The Clone Codes

The Clone Codes

The Clone Codes. The old rules are back. Only this time, it’s not the Slave Codes from the 1800’s, when slaves were considered less than humans and they weren’t given rights. Now it’s 2170 and clones are the new “less than human”.
But for Leanna Debarry, life is great! You can go to school via virtual reality. Clones serve humans and do the work for you. What a great time to live, right? That’s what Leanna thought, too. Until she comes home one afternoon to find her mom accused of being part of The Liberty Bell movement, a “terrorist” organization set up to get equal rights for those clones.
With her mom arrested, Leanne is forced to go on the run from a bounty hunter with nothing more than a virtual scrapbook filled with The Liberty Bell story. Leanna is scared and confused. Who can she trust? Are clones more than she was taught? Can she uncover the truth about The Liberty Bell and herself before it’s too late?
The sequel, Confessions of a Cyborg, will be published on February 1st, and is available for reserve now.

Traveling

I took a little trip today that I want to share with you.  Not a get in the car kind of trip.  In fact, I never left the couch.  My trip began when a colleague sent an email with a link announcing The National Book Award winners.  I especially wanted to see which book in the Young People’s Literature category had won.  Here’s what I found:

Ship Breaker

 

 

Ship Breaker by Paolo Bacigalupi

 

 

 

 

 

 

 

  

 

Mockingbird

 

 

Mockingbird by Kathryn Erskine

WINNER!

 

 

 

 

 

  

 

Dark Water

 

 

Dark Water by Laura McNeal

 

 

 

 

 

 

 

  

Lockdown 

 

Lockdown by Walter Dean Myers

 

 

 

 

 

 

 

  

One Crazy Summer

 

 

One Crazy Summer by Rita Williams-Garcia

 

 

 

 

 

 

 

 

Wanting to learn more about Lockdown, I typed “Lockdown Myers” into Google and in the results I spotted a link with an interesting name and a review of Lockdown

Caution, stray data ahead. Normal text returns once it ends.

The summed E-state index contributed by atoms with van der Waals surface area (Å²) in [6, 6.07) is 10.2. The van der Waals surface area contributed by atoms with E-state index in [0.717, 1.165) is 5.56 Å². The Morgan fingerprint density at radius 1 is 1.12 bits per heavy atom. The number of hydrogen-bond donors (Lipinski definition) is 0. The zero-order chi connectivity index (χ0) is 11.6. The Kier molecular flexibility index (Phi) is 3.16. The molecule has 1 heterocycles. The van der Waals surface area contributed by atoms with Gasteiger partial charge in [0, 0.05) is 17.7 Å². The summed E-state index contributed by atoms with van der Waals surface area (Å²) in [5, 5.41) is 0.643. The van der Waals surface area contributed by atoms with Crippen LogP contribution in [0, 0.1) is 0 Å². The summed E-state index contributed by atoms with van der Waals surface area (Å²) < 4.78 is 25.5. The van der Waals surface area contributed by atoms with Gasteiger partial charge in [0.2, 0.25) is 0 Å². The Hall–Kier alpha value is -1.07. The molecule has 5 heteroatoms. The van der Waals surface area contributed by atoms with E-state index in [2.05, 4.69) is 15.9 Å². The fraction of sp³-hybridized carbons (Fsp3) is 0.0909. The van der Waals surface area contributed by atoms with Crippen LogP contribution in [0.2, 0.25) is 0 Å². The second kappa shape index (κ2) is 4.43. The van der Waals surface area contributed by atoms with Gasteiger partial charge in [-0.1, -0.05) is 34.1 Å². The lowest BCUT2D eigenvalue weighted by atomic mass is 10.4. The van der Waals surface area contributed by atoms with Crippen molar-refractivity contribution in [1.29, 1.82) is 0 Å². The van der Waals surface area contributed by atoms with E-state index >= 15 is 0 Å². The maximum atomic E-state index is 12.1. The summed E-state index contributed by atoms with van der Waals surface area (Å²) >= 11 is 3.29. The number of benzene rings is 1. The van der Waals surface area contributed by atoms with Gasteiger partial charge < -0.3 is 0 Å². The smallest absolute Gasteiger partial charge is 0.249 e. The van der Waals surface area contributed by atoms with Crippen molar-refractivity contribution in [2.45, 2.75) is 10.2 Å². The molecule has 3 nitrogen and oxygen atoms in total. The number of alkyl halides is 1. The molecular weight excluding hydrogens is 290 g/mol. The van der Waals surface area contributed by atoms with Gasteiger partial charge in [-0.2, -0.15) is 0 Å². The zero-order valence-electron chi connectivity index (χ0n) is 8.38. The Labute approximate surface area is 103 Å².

CLICK!  And there I was riding, well actually reading, the YA Highway, a terrific blog created by writers and readers of young adult literature, which claims 1,336 followers.

Touring the blog reminded me of a Facebook post from Voices of Youth Advocates (VOYA), promoting the YA Book Blog Directory which promises: “this site can be utilized by authors looking to publicize their books, publishers looking for reviewers, book bloggers looking to network and teenage readers or the teen at heart readers.”

So, take your own trip into cyberspace and see what you discover.  Let us know if you find any great sites for teen readers.  Better yet, write your own book review and send it in to Teen Scene!

What´s Going to Happen Next Friday????? My Darklyng, an Online Serial Novel!!!!!!

Willkie Collins, Charles Dickens and Sir Arthur Conan Doyle all wrote books this way.  Now the internet has made the serial novel new again.  Serials are published a little at a time, once a week or once a month—like TV shows.  This makes them easy to read, and they can really hold your interest because you have to wait for the next part.  Slate dot com is hosting a serial novel just for teens.  It’s called “My Darklyng” by Laura Moser and Lauren Mechling.  It’s about Natalie, who auditions to be on the cover of a book in her favorite series of vampire novels.  This leads to a mystery full of models, strange orange pills and a really weird author.  To add to the fun, the characters have their own Facebook and Twitter accounts.  These provide clues to help you solve the mystery before the end of the book.  Interested?  Check out the first few chapters at Slate.com  and read new chapters every Friday until August.  Friend and follow the characters and have a mysterious summer!

Blogbook 2009: Loulane Lambert’s Lists for Life

 

Want to try reading in a new way? Do you like blogs? Well, you are reading this one so the answer is probably yes. Barbara Larmon Failing, an author and educator is trying something new called Blogbook 2009. Starting June 1st she will post a new part of her book Loulane Lambert’s Lists for Life each day that will continue until it is complete.